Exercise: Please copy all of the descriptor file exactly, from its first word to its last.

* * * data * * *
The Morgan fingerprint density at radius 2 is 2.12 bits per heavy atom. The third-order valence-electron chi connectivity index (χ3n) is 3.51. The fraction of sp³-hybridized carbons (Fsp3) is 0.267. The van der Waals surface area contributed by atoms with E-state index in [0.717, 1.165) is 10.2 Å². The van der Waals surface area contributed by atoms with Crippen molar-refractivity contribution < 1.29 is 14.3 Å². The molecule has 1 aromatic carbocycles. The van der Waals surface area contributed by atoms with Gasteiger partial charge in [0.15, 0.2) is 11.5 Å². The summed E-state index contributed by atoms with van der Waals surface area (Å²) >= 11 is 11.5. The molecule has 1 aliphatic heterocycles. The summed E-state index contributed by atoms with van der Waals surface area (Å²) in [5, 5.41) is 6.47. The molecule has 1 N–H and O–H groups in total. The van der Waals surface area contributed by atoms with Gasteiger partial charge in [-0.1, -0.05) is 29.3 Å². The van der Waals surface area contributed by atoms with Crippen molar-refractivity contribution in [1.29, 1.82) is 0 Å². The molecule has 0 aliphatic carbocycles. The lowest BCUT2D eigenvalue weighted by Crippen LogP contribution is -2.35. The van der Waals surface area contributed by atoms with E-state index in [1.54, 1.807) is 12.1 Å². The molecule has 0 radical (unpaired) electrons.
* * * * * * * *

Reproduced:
The Morgan fingerprint density at radius 2 is 2.12 bits per heavy atom. The third-order valence-electron chi connectivity index (χ3n) is 3.51. The fraction of sp³-hybridized carbons (Fsp3) is 0.267. The van der Waals surface area contributed by atoms with E-state index in [0.717, 1.165) is 10.2 Å². The van der Waals surface area contributed by atoms with Crippen molar-refractivity contribution < 1.29 is 14.3 Å². The molecule has 1 aromatic carbocycles. The van der Waals surface area contributed by atoms with Gasteiger partial charge in [0.15, 0.2) is 11.5 Å². The summed E-state index contributed by atoms with van der Waals surface area (Å²) >= 11 is 11.5. The molecule has 1 aliphatic heterocycles. The summed E-state index contributed by atoms with van der Waals surface area (Å²) in [5, 5.41) is 6.47. The molecule has 1 N–H and O–H groups in total. The van der Waals surface area contributed by atoms with Gasteiger partial charge in [-0.1, -0.05) is 29.3 Å². The van der Waals surface area contributed by atoms with Crippen molar-refractivity contribution in [1.29, 1.82) is 0 Å². The molecule has 0 aliphatic carbocycles. The lowest BCUT2D eigenvalue weighted by Crippen LogP contribution is -2.35. The van der Waals surface area contributed by atoms with E-state index in [1.54, 1.807) is 12.1 Å². The molecule has 0 radical (unpaired) electrons.